Serbus, L., Cha, B., Theurkauf, W. & Saxton, W. Dynein and the actin cytoskeleton control kinesin-driven cytoplasmic streaming in Drosophila oocytes. Development 132, 3743-3752

Department of Biology, Indiana University, Bloomington, 1001 East 3rd Street, IN 47405, USA.
Development (Impact Factor: 6.46). 09/2005; 132(16):3743-52. DOI: 10.1242/dev.01956
Source: PubMed


Mass movements of cytoplasm, known as cytoplasmic streaming, occur in some large eukaryotic cells. In Drosophila oocytes there are two forms of microtubule-based streaming. Slow, poorly ordered streaming occurs during stages 8-10A, while pattern formation determinants such as oskar mRNA are being localized and anchored at specific sites on the cortex. Then fast well-ordered streaming begins during stage 10B, just before nurse cell cytoplasm is dumped into the oocyte. We report that the plus-end-directed microtubule motor kinesin-1 is required for all streaming and is constitutively capable of driving fast streaming. Khc mutations that reduce the velocity of kinesin-1 transport in vitro blocked streaming yet still supported posterior localization of oskar mRNA, suggesting that streaming is not essential for the oskar localization mechanism. Inhibitory antibodies indicated that the minus-end-directed motor dynein is required to prevent premature fast streaming, suggesting that slow streaming is the product of a novel dynein-kinesin competition. As F-actin and some associated proteins are also required to prevent premature fast streaming, our observations support a model in which the actin cytoskeleton triggers the shift from slow to fast streaming by inhibiting dynein. This allows a cooperative self-amplifying loop of plus-end-directed organelle motion and parallel microtubule orientation that drives vigorous streaming currents and thorough mixing of oocyte and nurse-cell cytoplasm.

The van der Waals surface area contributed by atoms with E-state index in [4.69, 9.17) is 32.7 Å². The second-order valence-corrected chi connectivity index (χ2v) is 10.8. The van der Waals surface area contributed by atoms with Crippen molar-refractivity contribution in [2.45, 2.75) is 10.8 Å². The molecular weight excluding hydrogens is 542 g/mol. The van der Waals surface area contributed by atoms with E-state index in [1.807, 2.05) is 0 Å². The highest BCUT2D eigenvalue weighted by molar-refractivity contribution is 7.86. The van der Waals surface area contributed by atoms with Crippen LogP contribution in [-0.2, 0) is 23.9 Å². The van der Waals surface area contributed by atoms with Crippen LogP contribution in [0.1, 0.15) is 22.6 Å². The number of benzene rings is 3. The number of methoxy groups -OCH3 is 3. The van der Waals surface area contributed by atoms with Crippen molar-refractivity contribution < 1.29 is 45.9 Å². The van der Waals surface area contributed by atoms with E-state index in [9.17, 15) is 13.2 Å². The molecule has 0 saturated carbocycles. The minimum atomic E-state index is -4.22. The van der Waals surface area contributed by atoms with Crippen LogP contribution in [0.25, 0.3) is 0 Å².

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    • "To fully characterize Kinesin function, we studied another process that is dependent on KHC: streaming of the ooplasm. From mid-oogenesis, there is constant mixing of the ooplasm driven by KHC-dependent transport (Ganguly et al., 2012; Palacios and St Johnston, 2002; Serbus et al., 2005). At st9, the movement is slow (Table 2). "